The state employee health clinic in Miles City closed Friday, after efforts to boost the number of patients failed, making its continued operation financially unfeasible.
Clinics in Helena, Billings, Missoula, Butte and Anaconda remain in operation. The Miles City clinic opened in 2013.
“The center was opened originally to try to serve people in the eastern side of the state a little bit better,” Marilyn Bartlett, director administrator of the state’s Health Care Benefits Division, said by telephone Thursday. “We could never reach utilization targets.”
For a clinic to remain financially healthy, at least 85 percent of available appointments must be used, “and we were never able to reach that point with Miles City,” she said.
Citing numbers, Bartlett said 48 20-minute appointment slots were open per week at the clinic. But, on average, the clinic averaged only 14 visits a week.
A number of different strategies were employed to boost user numbers, which is open two days a week, Bartlett said. The clinic changed providers, revised its operation hours, sought to get the word out to employees about the available services and opened it up to a couple of other employee groups, to no avail.
The clinic also had a difficult time recruiting part-time staff. It employed a nurse and two physicians, each doctor working one day a week, and one of the two physicians recently left to work at the community health center in town.
Among the state employee clinics, the Miles City one has also been the most expensive to run per appointment, even though the cost has come down since it opened. In 2013, the cost was $130.68 per appointment before it jumped to $188.89 in 2014, then dropped slightly to $180.27 in 2015.
It dropped again in 2016, to $134.86. But even that amount was more expensive than Butte, which in 2016, totaled $72.68 per appointment, and Helena, which came in at $90.85 per appointment. A major factor in bringing that figure down, Bartlett said, is usage.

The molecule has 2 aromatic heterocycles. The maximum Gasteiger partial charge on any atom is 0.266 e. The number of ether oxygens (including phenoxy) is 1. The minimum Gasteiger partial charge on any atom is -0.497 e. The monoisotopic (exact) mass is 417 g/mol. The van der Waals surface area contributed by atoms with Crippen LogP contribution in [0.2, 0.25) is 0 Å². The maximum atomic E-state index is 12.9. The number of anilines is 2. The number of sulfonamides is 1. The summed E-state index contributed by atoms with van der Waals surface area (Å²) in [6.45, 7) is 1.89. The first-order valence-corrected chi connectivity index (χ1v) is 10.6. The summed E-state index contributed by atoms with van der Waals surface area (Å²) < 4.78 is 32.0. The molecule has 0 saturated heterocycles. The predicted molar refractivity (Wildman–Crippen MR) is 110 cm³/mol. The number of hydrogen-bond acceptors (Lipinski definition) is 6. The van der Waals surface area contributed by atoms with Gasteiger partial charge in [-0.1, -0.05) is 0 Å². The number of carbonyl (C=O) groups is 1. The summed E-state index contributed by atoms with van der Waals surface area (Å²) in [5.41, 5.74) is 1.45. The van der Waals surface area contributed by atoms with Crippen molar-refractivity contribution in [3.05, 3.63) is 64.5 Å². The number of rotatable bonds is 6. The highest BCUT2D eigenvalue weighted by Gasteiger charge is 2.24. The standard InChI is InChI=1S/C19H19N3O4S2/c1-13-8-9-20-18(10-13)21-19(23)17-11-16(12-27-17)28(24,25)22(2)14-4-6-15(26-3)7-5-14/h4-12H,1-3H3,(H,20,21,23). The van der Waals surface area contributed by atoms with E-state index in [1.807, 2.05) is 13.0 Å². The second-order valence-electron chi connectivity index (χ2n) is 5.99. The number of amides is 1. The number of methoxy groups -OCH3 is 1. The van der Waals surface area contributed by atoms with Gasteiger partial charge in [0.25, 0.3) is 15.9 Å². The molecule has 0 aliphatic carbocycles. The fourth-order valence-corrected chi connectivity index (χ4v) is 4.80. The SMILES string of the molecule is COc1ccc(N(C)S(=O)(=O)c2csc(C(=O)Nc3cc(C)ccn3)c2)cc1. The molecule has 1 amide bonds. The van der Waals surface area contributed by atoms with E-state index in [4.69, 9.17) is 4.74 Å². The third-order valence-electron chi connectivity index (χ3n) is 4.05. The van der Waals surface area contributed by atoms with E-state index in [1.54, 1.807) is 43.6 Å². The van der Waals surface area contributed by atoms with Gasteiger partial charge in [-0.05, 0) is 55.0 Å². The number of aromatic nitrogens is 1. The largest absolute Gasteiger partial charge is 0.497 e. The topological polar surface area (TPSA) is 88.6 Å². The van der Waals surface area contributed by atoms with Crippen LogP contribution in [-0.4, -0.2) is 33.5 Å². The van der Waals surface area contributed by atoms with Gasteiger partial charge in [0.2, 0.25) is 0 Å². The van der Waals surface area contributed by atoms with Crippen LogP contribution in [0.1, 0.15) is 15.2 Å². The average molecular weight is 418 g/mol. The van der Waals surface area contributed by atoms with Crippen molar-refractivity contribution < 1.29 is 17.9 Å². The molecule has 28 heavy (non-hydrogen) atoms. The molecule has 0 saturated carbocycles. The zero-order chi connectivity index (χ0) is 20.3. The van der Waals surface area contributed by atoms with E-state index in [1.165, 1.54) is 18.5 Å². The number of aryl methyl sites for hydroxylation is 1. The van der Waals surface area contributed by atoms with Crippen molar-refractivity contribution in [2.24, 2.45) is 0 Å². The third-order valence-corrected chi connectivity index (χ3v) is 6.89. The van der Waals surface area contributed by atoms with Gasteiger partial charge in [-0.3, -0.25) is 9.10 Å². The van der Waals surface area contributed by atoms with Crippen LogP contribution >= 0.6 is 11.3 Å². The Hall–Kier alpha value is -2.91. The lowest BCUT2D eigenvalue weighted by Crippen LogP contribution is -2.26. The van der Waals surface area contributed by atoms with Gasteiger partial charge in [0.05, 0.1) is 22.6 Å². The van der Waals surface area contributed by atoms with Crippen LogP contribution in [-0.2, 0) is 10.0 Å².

The break-even point for onsite health clinics tends to be a user-base of around 500 people, she said. The number of employees in the geographic area linked to the Miles City clinic is 484.
Bartlett contrasted that with 1,744 patients in the Butte area and 5,839 in Helena. A majority of people who use the Miles City clinic live in Miles City and Glendive, with fewer coming from Forsyth and Baker and other surrounding towns.
Another factor that came into play, Bartlett said, is with three other health clinics in Miles City, the wait time to access primary care is not as difficult as it is in Helena and Butte. Since the Helena clinic opened in 2012 and Butte in 2014, both have seen usage levels remain above 90 percent.
Bartlett acknowledged dismay among employees affected by the closure.
“We’re very sympathetic,” she said. “It’s never an easy decision when you give benefits some find valuable and you have to take them back.”
But the bottom line is making the best use of available resources. For the most part, Bartlett said, employees have understood that with the Legislature holding a special session to deal with a shortage of funds, the decision "boils down to cost."
It also meshed with a recommendation from the Legislature’s Audit Division in a report released in June for officials to consider whether the Miles City clinic should be closed.
Care Here, the contractor who runs all the state employee health clinics, notified patients of the impending closure on Nov. 10 and then told all employees on Nov. 16. It has been working with its Miles City patients to help them transition to other primary care providers.